April is Child Sexual Abuse Awareness (CSAA) month. It is heartening to note that more individuals and non profit organisations are now putting the spotlight on what is a widespread but under-reported malaise. This paper carried a report yesterday on how at least 20 organisations are coming together mid-month to report findings, new trends and patterns in child sexual abuse.
There has been increasing awareness about this problem in recent years. We have books and even mainstream movies — Monsoon Wedding being one that springs to mind —throwing light on what is usually camouflaged or not acknowledged or spoken about. In fact, cover ups are the one big problem about this kind of abuse. From most reports, it is evident that the traumatised victim is hugely confused. His depression and frustration grow as adults simply refuse to believe him or do not take him seriously enough, as he is a child.
If the abuser is part of the family, which is often the case when it is CSA, then, there is an even more concerted effort to cover up to prevent any kind of shame or stigma in the family.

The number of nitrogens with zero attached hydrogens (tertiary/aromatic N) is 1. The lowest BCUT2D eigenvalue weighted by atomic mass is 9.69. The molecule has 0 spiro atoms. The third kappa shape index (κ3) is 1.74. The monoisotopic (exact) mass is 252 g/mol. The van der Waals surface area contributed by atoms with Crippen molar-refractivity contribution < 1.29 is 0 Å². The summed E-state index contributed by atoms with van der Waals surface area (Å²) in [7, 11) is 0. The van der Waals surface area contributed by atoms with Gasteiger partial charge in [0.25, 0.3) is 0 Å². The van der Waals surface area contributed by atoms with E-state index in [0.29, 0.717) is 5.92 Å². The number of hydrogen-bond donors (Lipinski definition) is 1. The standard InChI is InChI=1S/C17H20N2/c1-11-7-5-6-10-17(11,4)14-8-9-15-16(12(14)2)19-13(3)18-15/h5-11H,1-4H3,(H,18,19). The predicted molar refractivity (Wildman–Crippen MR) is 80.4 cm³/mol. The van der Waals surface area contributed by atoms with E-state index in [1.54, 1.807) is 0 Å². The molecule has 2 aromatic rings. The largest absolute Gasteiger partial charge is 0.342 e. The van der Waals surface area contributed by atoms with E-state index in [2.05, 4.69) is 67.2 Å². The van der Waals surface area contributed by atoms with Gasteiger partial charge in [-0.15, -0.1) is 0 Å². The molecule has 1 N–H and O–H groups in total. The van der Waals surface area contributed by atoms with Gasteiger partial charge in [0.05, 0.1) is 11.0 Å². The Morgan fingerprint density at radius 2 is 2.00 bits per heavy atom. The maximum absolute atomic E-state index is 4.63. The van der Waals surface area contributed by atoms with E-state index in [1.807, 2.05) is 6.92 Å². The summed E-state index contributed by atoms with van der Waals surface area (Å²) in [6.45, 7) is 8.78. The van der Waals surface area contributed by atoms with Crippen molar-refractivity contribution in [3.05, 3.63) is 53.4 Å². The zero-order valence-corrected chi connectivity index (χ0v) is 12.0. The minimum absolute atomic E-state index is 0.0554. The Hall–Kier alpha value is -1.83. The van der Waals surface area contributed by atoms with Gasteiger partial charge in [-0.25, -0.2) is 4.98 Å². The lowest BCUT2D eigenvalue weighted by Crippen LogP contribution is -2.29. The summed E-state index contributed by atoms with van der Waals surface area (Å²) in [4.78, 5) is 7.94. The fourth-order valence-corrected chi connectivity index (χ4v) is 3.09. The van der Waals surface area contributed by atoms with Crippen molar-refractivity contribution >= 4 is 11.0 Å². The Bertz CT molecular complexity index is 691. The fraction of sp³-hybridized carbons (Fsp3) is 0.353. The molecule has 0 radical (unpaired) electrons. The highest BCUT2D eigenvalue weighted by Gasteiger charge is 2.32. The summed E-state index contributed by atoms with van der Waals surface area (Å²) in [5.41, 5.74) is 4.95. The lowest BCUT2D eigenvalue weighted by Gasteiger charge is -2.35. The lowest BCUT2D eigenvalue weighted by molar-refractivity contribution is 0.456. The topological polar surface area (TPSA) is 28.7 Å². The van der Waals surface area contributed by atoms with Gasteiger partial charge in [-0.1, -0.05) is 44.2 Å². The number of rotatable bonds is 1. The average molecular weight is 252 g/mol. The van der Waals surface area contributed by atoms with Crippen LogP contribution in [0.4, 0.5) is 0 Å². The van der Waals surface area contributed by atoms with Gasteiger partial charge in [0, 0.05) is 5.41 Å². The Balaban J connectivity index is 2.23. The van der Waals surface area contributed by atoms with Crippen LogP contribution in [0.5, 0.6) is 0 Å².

Today, a south Mumbai bookstore will also host the release of a book on Child Sexual Abuse where survivors are going to be present to interact with the audience.
A number of schools are hosting workshops and awareness sessions to mark this month.
More interface and interaction can only be a good thing for this oft-hidden problem. The more we talk about it, the more we acknowledge it. The more we debate about it, the more we understand and dissect its different forms. The more we bring it in the open, we chip away at the fear and shame that those affected struggle with.
With all this, indirectly, we are telling the child, we understand you, we empathise and sympathise, you have an avenue, you need not be afraid to speak up and most importantly, what happened is not your fault. More power to this awareness month.